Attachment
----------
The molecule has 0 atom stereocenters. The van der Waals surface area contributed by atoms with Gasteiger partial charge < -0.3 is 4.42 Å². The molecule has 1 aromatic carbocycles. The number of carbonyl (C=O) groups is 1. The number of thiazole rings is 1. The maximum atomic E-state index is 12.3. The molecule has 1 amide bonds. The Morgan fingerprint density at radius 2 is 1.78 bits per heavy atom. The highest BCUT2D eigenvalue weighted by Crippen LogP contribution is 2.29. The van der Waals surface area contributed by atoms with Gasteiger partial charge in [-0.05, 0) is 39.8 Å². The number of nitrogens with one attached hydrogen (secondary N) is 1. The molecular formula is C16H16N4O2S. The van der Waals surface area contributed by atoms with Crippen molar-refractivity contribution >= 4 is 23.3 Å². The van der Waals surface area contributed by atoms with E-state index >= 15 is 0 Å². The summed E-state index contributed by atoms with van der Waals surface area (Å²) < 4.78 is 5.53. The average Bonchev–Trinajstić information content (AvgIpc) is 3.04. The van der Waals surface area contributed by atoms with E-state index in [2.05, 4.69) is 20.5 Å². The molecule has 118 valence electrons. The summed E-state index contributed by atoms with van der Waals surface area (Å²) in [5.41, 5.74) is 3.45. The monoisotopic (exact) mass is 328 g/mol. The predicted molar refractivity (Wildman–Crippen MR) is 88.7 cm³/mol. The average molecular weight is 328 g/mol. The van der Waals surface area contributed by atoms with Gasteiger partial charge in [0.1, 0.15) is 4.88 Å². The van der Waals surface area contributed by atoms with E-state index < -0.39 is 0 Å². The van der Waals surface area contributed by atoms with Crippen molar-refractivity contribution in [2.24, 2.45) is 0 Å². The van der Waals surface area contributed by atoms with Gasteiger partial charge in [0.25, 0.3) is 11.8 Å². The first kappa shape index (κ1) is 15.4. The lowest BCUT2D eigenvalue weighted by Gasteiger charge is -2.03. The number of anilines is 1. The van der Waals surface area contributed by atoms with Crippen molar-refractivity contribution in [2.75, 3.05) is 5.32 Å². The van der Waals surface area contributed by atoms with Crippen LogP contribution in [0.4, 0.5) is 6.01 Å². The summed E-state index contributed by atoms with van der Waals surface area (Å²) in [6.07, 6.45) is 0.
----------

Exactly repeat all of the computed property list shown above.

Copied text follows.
The molecule has 0 atom stereocenters. The van der Waals surface area contributed by atoms with Gasteiger partial charge < -0.3 is 4.42 Å². The molecule has 1 aromatic carbocycles. The number of carbonyl (C=O) groups is 1. The number of thiazole rings is 1. The maximum atomic E-state index is 12.3. The molecule has 1 amide bonds. The Morgan fingerprint density at radius 2 is 1.78 bits per heavy atom. The highest BCUT2D eigenvalue weighted by Crippen LogP contribution is 2.29. The van der Waals surface area contributed by atoms with Gasteiger partial charge in [-0.05, 0) is 39.8 Å². The number of nitrogens with one attached hydrogen (secondary N) is 1. The molecular formula is C16H16N4O2S. The van der Waals surface area contributed by atoms with Crippen molar-refractivity contribution >= 4 is 23.3 Å². The van der Waals surface area contributed by atoms with E-state index >= 15 is 0 Å². The summed E-state index contributed by atoms with van der Waals surface area (Å²) < 4.78 is 5.53. The average Bonchev–Trinajstić information content (AvgIpc) is 3.04. The van der Waals surface area contributed by atoms with E-state index in [2.05, 4.69) is 20.5 Å². The molecule has 118 valence electrons. The summed E-state index contributed by atoms with van der Waals surface area (Å²) in [5.41, 5.74) is 3.45. The monoisotopic (exact) mass is 328 g/mol. The predicted molar refractivity (Wildman–Crippen MR) is 88.7 cm³/mol. The average molecular weight is 328 g/mol. The van der Waals surface area contributed by atoms with Gasteiger partial charge in [0.1, 0.15) is 4.88 Å². The van der Waals surface area contributed by atoms with E-state index < -0.39 is 0 Å². The van der Waals surface area contributed by atoms with Crippen molar-refractivity contribution in [2.24, 2.45) is 0 Å². The van der Waals surface area contributed by atoms with Gasteiger partial charge in [0.25, 0.3) is 11.8 Å². The first kappa shape index (κ1) is 15.4. The lowest BCUT2D eigenvalue weighted by Gasteiger charge is -2.03. The number of anilines is 1. The van der Waals surface area contributed by atoms with Crippen molar-refractivity contribution in [2.75, 3.05) is 5.32 Å². The van der Waals surface area contributed by atoms with Crippen LogP contribution in [0.4, 0.5) is 6.01 Å². The summed E-state index contributed by atoms with van der Waals surface area (Å²) in [6.07, 6.45) is 0.